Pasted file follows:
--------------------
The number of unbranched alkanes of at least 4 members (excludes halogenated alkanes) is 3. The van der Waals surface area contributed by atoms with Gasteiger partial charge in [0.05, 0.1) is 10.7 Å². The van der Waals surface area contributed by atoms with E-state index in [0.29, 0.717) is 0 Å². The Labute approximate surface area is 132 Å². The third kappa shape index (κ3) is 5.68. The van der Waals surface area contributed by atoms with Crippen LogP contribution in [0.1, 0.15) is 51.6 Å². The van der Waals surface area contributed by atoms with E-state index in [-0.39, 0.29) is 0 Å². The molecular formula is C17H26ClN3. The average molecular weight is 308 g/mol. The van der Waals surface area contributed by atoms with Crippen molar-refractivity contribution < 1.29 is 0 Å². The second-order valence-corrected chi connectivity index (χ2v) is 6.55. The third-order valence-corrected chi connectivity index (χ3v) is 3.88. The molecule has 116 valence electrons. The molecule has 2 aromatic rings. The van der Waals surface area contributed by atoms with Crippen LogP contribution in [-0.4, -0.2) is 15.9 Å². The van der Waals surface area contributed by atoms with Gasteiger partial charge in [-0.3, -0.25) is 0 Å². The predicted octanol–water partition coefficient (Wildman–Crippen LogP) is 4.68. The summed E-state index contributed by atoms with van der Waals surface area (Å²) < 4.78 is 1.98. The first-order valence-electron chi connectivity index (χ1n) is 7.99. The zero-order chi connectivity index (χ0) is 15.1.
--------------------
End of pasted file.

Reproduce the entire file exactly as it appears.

The number of unbranched alkanes of at least 4 members (excludes halogenated alkanes) is 3. The van der Waals surface area contributed by atoms with Gasteiger partial charge in [0.05, 0.1) is 10.7 Å². The van der Waals surface area contributed by atoms with E-state index in [0.29, 0.717) is 0 Å². The Labute approximate surface area is 132 Å². The third kappa shape index (κ3) is 5.68. The van der Waals surface area contributed by atoms with Crippen LogP contribution in [0.1, 0.15) is 51.6 Å². The van der Waals surface area contributed by atoms with E-state index in [-0.39, 0.29) is 0 Å². The molecular formula is C17H26ClN3. The average molecular weight is 308 g/mol. The van der Waals surface area contributed by atoms with Crippen molar-refractivity contribution < 1.29 is 0 Å². The second-order valence-corrected chi connectivity index (χ2v) is 6.55. The third-order valence-corrected chi connectivity index (χ3v) is 3.88. The molecule has 116 valence electrons. The molecule has 2 aromatic rings. The van der Waals surface area contributed by atoms with Crippen LogP contribution in [-0.4, -0.2) is 15.9 Å². The van der Waals surface area contributed by atoms with Gasteiger partial charge in [-0.3, -0.25) is 0 Å². The predicted octanol–water partition coefficient (Wildman–Crippen LogP) is 4.68. The summed E-state index contributed by atoms with van der Waals surface area (Å²) < 4.78 is 1.98. The first-order valence-electron chi connectivity index (χ1n) is 7.99. The zero-order chi connectivity index (χ0) is 15.1.